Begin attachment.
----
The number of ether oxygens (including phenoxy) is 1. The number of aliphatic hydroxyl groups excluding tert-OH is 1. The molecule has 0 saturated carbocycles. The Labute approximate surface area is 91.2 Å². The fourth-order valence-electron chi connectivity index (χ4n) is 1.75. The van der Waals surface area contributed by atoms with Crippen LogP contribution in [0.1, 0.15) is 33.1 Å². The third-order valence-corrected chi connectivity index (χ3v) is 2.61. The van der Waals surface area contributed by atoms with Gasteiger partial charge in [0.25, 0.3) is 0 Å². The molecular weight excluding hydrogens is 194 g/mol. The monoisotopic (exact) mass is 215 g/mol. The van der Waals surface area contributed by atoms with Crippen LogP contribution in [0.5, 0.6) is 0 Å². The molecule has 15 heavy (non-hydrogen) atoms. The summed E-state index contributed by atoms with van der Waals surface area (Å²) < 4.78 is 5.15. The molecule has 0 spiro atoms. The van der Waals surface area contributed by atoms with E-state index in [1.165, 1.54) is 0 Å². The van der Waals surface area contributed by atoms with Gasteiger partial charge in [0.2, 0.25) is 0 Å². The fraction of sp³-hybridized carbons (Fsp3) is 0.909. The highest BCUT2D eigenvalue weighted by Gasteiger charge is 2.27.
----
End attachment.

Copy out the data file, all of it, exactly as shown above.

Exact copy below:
The number of ether oxygens (including phenoxy) is 1. The number of aliphatic hydroxyl groups excluding tert-OH is 1. The molecule has 0 saturated carbocycles. The Labute approximate surface area is 91.2 Å². The fourth-order valence-electron chi connectivity index (χ4n) is 1.75. The van der Waals surface area contributed by atoms with Crippen LogP contribution in [0.1, 0.15) is 33.1 Å². The third-order valence-corrected chi connectivity index (χ3v) is 2.61. The van der Waals surface area contributed by atoms with Gasteiger partial charge in [0.25, 0.3) is 0 Å². The molecular weight excluding hydrogens is 194 g/mol. The monoisotopic (exact) mass is 215 g/mol. The van der Waals surface area contributed by atoms with Crippen LogP contribution in [0.5, 0.6) is 0 Å². The molecule has 15 heavy (non-hydrogen) atoms. The summed E-state index contributed by atoms with van der Waals surface area (Å²) < 4.78 is 5.15. The molecule has 0 spiro atoms. The van der Waals surface area contributed by atoms with E-state index in [1.165, 1.54) is 0 Å². The van der Waals surface area contributed by atoms with Gasteiger partial charge in [0.2, 0.25) is 0 Å². The fraction of sp³-hybridized carbons (Fsp3) is 0.909. The highest BCUT2D eigenvalue weighted by Gasteiger charge is 2.27.